On the run letters were unprecedented and flawed but not unlawful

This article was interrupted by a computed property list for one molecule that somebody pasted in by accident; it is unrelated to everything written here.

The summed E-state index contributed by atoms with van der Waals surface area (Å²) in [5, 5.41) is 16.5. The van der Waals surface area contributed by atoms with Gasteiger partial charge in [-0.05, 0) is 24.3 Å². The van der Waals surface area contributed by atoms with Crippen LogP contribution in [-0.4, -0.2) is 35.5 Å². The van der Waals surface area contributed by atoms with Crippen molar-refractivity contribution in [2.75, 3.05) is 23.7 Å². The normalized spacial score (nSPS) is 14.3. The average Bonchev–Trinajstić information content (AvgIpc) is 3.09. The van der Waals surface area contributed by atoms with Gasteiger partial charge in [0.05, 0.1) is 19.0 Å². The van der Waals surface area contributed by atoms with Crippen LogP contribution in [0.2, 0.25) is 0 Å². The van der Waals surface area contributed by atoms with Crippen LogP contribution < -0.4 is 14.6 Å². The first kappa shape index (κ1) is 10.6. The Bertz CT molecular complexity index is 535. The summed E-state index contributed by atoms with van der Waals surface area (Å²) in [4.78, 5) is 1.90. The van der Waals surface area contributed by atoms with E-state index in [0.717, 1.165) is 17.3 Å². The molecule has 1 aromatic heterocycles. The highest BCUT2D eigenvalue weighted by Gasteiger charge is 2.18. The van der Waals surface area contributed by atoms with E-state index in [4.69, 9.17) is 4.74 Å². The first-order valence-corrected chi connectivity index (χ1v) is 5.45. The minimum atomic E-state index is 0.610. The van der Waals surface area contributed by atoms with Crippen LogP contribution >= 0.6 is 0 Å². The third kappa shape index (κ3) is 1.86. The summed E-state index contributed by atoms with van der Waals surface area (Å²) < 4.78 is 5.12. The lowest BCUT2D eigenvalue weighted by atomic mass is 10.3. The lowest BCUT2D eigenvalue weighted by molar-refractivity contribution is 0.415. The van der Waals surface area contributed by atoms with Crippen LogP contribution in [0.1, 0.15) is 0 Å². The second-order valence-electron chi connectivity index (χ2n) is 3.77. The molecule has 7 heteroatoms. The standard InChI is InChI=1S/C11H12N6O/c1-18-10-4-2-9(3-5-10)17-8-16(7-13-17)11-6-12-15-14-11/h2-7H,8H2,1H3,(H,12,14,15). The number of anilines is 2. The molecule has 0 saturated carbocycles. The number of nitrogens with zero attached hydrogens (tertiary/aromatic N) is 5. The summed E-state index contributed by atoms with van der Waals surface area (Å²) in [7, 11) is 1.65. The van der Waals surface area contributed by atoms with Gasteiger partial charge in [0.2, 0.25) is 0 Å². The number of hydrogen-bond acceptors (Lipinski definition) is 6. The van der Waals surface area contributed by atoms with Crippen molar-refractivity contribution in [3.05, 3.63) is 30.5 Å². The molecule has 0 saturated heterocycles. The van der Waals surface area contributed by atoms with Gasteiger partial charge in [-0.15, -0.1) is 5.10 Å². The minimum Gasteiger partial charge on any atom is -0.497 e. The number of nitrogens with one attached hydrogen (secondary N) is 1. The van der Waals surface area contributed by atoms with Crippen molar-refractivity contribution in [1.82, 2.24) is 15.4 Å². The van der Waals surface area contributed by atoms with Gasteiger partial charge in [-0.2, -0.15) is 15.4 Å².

first_imgTWO TERRORISM SUSPECTS were given letters in error that told them the British authorities were not seeking to arrest them.That is the finding of the Hallett Review into so called “on the run” (OTR) letters.Justice Dame Heather Hallett was appointed by the Northern Ireland Secretary Theresa Villiers with the agreement of the Lord Chief Justice in March to conduct the review after the collapse of the prosecution of Downey.A court in London granted an abuse of process application in the case against John Downey in February and the Crown Prosecution Service said it would not appeal the decision. The judge ruled that an official assurance – even though it was given in error – meant that the 62-year-old could not face trial.Downey had been sent a letter of assurance – in error – which he relied on to travel to the UK.The trial judge described the issuing of the letter as a “catastrophic error” and concluded that it would be an abuse of process to continue the trial.The Hallett Review looked at the operation of the scheme between 2000 and 2014, when the Northern Ireland Secretary announced the end of the scheme.The review also found that:The scheme evolved as part of the peace process in Northern Ireland. It was “unprecedented and flawed”, but was not unlawful and did not give terrorist suspects an ‘amnesty’Only OTRs against those there was insufficient evidence to justify arrest or prosecution should have been assured that they could return to the UKProsecutors and successive Attorneys General continued to take independent decisions on whether the evidence against an OTR justified prosecution, throughout the lifetime of the schemeThe flaws in the scheme were “mostly systemic”There was a lack of structure and strategy to the scheme as well as inadequate liaison between the Departments and organisations responsible. Under the scheme properly administered John Downey should not have been sent a letter of assurance by the Northern Ireland OfficeThe error that led to the sending of a letter of assurance to John Downey was the result of a mistake by the Police. The ruling in John Downey’s case was made on its own facts and would not necessarily prevent the prosecution of others who have received letters of assuranceThe review uncovered two more occasions where it appears a letter of assurance was sent as a result of errorsThe British Government did not publicise the scheme, but nor did it deliberately obscure itOf the 228 names put forward by Sinn Fein, the Irish Government and the Northern Ireland Prison Service, 156 people received letters of assurance that confirmed they were not wanted, another 31 were told they were ‘not wanted’ some other way, 23 were told they were wanted and 18 have not been told their status.The Royal Prerogative of Mercy was not used to pardon any of the OTRs but it was used to remit the sentences of 13 convicted OTRsTerese Villiers, the Northern Secretary, told the House of Commons that review was a learning experience.“The Northern Ireland administration will not shirk its responsibility in learning from the mistakes that were made.”She said that no more not wanted notifications were issued in recent years.SDLP MP Alasdair McDonnell called the Downey case a “sad, sad saga”. He said that the past “hung over us like an Alpine glacier” and called on Villiers to help Northern Ireland “honourably deal with the past”.Read: Homecoming dance for Hyde Park bomb accused cancelled over “media circus”last_img read more